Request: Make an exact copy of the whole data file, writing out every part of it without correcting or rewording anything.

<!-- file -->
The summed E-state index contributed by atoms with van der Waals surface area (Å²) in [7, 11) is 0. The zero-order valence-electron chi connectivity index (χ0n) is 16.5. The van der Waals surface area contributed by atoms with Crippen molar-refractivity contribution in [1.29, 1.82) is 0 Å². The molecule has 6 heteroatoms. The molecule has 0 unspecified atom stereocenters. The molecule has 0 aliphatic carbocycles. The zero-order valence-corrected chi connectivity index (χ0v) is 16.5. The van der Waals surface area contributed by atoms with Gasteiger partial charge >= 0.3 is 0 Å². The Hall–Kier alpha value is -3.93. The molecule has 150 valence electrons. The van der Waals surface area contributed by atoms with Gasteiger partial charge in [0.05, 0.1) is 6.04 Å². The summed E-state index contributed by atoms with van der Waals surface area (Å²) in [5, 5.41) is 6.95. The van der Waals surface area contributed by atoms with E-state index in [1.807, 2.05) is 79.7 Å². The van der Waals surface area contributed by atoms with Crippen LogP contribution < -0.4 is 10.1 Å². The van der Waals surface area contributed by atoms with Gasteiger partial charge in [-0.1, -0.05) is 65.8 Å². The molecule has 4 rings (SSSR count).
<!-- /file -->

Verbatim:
The summed E-state index contributed by atoms with van der Waals surface area (Å²) in [7, 11) is 0. The zero-order valence-electron chi connectivity index (χ0n) is 16.5. The van der Waals surface area contributed by atoms with Crippen molar-refractivity contribution in [1.29, 1.82) is 0 Å². The molecule has 6 heteroatoms. The molecule has 0 unspecified atom stereocenters. The molecule has 0 aliphatic carbocycles. The zero-order valence-corrected chi connectivity index (χ0v) is 16.5. The van der Waals surface area contributed by atoms with Gasteiger partial charge >= 0.3 is 0 Å². The Hall–Kier alpha value is -3.93. The molecule has 150 valence electrons. The van der Waals surface area contributed by atoms with Gasteiger partial charge in [0.05, 0.1) is 6.04 Å². The summed E-state index contributed by atoms with van der Waals surface area (Å²) in [5, 5.41) is 6.95. The van der Waals surface area contributed by atoms with E-state index in [1.807, 2.05) is 79.7 Å². The van der Waals surface area contributed by atoms with Crippen LogP contribution < -0.4 is 10.1 Å². The van der Waals surface area contributed by atoms with Gasteiger partial charge in [-0.1, -0.05) is 65.8 Å². The molecule has 4 rings (SSSR count).